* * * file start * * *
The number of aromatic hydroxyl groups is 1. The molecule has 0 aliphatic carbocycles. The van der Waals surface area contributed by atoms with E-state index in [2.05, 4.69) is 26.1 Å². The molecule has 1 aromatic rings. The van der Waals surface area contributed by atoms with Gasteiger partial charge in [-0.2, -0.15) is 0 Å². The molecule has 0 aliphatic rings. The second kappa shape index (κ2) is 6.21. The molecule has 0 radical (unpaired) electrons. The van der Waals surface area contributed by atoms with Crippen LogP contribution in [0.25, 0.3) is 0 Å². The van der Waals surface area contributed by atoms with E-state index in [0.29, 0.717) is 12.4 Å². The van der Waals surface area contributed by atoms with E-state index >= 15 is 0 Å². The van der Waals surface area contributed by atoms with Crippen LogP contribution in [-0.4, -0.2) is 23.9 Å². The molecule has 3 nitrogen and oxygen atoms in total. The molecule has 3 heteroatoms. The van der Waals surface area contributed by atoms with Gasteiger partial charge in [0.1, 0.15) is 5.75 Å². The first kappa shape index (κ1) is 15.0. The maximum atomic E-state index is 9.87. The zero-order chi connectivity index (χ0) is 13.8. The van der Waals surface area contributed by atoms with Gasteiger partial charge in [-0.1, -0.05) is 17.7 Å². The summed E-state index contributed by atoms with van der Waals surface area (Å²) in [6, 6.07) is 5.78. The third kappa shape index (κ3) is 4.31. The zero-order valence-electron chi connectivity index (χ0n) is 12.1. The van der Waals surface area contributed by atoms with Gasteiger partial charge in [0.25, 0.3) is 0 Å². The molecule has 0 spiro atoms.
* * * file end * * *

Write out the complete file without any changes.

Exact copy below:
The number of aromatic hydroxyl groups is 1. The molecule has 0 aliphatic carbocycles. The van der Waals surface area contributed by atoms with E-state index in [2.05, 4.69) is 26.1 Å². The molecule has 1 aromatic rings. The van der Waals surface area contributed by atoms with Gasteiger partial charge in [-0.2, -0.15) is 0 Å². The molecule has 0 aliphatic rings. The second kappa shape index (κ2) is 6.21. The molecule has 0 radical (unpaired) electrons. The van der Waals surface area contributed by atoms with Crippen LogP contribution in [0.25, 0.3) is 0 Å². The van der Waals surface area contributed by atoms with E-state index in [0.29, 0.717) is 12.4 Å². The van der Waals surface area contributed by atoms with E-state index >= 15 is 0 Å². The van der Waals surface area contributed by atoms with Crippen LogP contribution in [-0.4, -0.2) is 23.9 Å². The molecule has 3 nitrogen and oxygen atoms in total. The molecule has 3 heteroatoms. The van der Waals surface area contributed by atoms with Gasteiger partial charge in [0.1, 0.15) is 5.75 Å². The first kappa shape index (κ1) is 15.0. The maximum atomic E-state index is 9.87. The zero-order chi connectivity index (χ0) is 13.8. The van der Waals surface area contributed by atoms with Gasteiger partial charge in [-0.1, -0.05) is 17.7 Å². The summed E-state index contributed by atoms with van der Waals surface area (Å²) in [6, 6.07) is 5.78. The third kappa shape index (κ3) is 4.31. The zero-order valence-electron chi connectivity index (χ0n) is 12.1. The van der Waals surface area contributed by atoms with Gasteiger partial charge in [0.25, 0.3) is 0 Å². The molecule has 0 spiro atoms.